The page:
The Social Responsibility of business indicates the duties of the administration of a business enterprise to safeguard the welfare of society. According to this concept, the objective of the executives in making a business decision is not only to maximize profits and shares but also to serve the members of the general public. Consequently, consideration of the workers, customers, and the whole community should be factored in by the companies.
Business Social Responsibility
Pullman was well known for addressing the issue of the African-Americans who were discriminated against by the whites. They were underpaid, overworked, and humiliated, and they also had to undergo endless racism while working. Nevertheless, Pullman came through for them when he began hiring many African-Americans and former slaves to attend to white customers traveling on his firm’s luxury sleeping cars. He aided in promoting civil rights and the future of African Americans.
In 1859, when the railroads were growing their spread through America, Pullman persuaded the Chicago, Alton, and St. Louis Railroad to let him transform two old passenger vehicles into new sleepers. They were extra comfortable and very deluxe cars which were an instantaneous triumph (Richardson, 2016). The more affluent travelers had the opportunity to enjoy the comfort they were acquainted with at home, while the middle-class passengers wanted a taste of a decent life.
Subsequently, working as Pullman Porter became the most admired job and a career, and many African Americans followed the footsteps of their grandfathers and fathers. They were paid more than what other black staff made at that time, and the job was not as tiring as the field toil. More significantly, they had the opportunity to travel around the country when this was an impossibility for most people of color.
As the potter’s fame grew due to their extraordinary service, many former employees transitioned to jobs at high-class restaurants and hotels, and others even advanced to the white house. Apart from the opportunities they enjoyed, they had to put up with disregard and prejudice. Most of the whites whom they served called them “boy” or “George” irrespective of their actual names. These names were a very painful resemblance to the past slavery, where slaves were called after their possessors.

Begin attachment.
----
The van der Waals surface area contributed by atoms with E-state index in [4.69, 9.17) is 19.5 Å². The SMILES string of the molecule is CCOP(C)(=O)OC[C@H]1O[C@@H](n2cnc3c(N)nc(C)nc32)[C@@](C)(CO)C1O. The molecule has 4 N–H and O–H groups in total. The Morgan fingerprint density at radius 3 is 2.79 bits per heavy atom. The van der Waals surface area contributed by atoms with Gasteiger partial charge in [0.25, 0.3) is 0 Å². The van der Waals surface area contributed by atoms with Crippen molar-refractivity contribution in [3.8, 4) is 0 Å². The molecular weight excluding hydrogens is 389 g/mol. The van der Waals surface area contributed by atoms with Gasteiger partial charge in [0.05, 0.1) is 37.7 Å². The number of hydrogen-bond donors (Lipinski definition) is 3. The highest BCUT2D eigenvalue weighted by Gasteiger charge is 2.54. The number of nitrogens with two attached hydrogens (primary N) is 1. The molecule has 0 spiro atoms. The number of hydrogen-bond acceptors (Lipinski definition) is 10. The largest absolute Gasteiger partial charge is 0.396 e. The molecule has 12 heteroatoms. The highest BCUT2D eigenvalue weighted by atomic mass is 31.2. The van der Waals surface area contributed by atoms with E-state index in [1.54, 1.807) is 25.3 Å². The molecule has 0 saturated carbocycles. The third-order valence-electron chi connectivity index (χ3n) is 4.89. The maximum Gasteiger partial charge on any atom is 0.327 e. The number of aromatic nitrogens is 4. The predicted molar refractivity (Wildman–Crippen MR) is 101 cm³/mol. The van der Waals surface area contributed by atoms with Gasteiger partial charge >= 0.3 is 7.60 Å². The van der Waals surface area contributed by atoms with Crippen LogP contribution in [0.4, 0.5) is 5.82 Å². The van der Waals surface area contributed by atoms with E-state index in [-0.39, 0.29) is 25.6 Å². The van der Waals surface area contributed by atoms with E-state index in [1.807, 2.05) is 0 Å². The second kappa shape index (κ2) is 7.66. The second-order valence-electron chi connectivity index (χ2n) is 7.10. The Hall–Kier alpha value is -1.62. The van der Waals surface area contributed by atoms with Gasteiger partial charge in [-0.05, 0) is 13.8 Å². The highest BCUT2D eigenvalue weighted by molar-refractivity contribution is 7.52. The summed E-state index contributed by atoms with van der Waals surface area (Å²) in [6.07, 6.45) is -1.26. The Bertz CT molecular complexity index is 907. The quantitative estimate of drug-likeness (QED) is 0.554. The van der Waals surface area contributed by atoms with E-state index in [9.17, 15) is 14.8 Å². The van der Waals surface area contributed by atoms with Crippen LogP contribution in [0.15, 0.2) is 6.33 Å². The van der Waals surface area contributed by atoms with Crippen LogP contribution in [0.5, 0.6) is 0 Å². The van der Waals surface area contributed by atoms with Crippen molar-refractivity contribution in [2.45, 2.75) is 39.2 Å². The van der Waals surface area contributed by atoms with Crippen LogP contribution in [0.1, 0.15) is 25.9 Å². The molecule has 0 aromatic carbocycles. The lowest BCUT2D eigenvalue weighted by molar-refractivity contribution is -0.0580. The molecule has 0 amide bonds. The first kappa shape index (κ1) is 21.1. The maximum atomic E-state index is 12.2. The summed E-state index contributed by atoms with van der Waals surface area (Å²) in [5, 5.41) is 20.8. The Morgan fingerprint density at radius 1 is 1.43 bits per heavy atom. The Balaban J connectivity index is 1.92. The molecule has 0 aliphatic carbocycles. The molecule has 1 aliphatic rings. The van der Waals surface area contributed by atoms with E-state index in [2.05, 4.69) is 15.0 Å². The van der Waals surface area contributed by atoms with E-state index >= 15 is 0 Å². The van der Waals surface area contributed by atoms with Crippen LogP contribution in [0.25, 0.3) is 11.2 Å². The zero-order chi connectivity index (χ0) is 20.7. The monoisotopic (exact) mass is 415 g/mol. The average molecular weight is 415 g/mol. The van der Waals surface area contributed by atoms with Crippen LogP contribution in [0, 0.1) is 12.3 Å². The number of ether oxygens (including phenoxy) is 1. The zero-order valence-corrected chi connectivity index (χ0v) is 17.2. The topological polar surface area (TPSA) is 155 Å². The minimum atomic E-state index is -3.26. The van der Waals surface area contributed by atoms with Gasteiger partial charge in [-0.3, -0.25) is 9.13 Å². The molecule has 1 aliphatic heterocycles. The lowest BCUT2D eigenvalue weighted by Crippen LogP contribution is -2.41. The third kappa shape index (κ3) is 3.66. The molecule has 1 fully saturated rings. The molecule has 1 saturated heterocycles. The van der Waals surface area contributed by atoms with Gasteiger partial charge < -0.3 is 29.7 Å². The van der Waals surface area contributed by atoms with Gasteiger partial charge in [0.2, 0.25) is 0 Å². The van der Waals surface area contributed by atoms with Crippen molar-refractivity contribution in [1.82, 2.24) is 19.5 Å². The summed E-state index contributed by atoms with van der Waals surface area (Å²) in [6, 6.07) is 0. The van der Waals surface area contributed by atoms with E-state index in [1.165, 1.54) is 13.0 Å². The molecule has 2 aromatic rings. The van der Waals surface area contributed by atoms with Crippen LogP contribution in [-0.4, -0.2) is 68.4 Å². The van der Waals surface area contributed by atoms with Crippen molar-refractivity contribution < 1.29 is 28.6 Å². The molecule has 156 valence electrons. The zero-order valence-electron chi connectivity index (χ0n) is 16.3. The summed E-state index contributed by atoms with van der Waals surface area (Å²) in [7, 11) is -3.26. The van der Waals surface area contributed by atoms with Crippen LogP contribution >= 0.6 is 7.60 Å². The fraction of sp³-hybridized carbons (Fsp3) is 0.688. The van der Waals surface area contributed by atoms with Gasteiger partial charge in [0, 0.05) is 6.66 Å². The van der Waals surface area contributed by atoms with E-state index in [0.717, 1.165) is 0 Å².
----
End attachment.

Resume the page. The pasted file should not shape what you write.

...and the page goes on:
Moreover, Pullman potters worked for about 400 hours a month, with very little time off. As their pay was coveted in the black society, they were amongst the worst-paid train personnel. Tipping became a portion of the salary structure, and it hoarded the firm much money but, on the other hand, encouraged the employees to ask for more tips. Therefore, powering their later character as grinning “Uncle Toms,” who exaggerated their slavery to intensify their tips.
In the 1890s, the American Railway Union organized most Pullman workers but refused to embrace black staff. The Black employees were encouraged to form the first African American labor Union, to mark a united negotiating arrangement with a key U.S. corporation. The union was known as the Brotherhood of Sleeping Car Porters, founded in 1925 (Brotherhood of Sleeping Car Porters, 2021). Philip Randolph was the dedicated and determined President of the Union. He struggled to advance the working environments and salary for the blacks working at Pullman’s company.
Due to the robust opposition by the Pullman Firm, Randolph and the Brotherhood of Sleeping Cars (BSCP) had to fight for not less than ten years before fortifying their initial collective negotiating agreement. Moreover, it became the first-ever agreement among the major U.S. company and unions of black employees in 1937. The negros secure a higher wage, but the working hours limit was reduced to 240 hours in a month (“brotherhood of Sleeping Car Porters,” 2021). The President and other BSCP leaders would perform critical roles in the civil liberties movement, serving to impact public procedure in Washington D.C., which eventually directed the passage of the Civil Rights Act in 1964.
Since the beginning, the black railroad workers had served as agents of change in their societies. They managed to carry new fundamental ideas and even new music from the urban areas to the rural and north to the South. Their impact fueled the Great Migration, through which about six million African Americans moved from the South to the North and West (“How the Pullman Porters Helped Elevate a New Black Middle Class,” 2021). They migrated from the rural areas to the urban centers, which was the beginning of the civilization of the Negros.
By observing the lives of the wealthy white Americans, the blacks could clearly differentiate the big difference between their own lives and those of the whites. Equipped with this knowledge, they saved up money to take their children to graduate school and college. They ensured that their offspring got opportunities that they never had the chance of themselves. In turn, these kids would form the realm growing black skilled class. Most of them would be outstanding figures in different fields, from politics, law, and journalism to music and sports.
Richardson, A. V. (2016). The platform: How Pullman porters used railways to engage in networked journalism. Journalism Studies, 17(4), 398-414.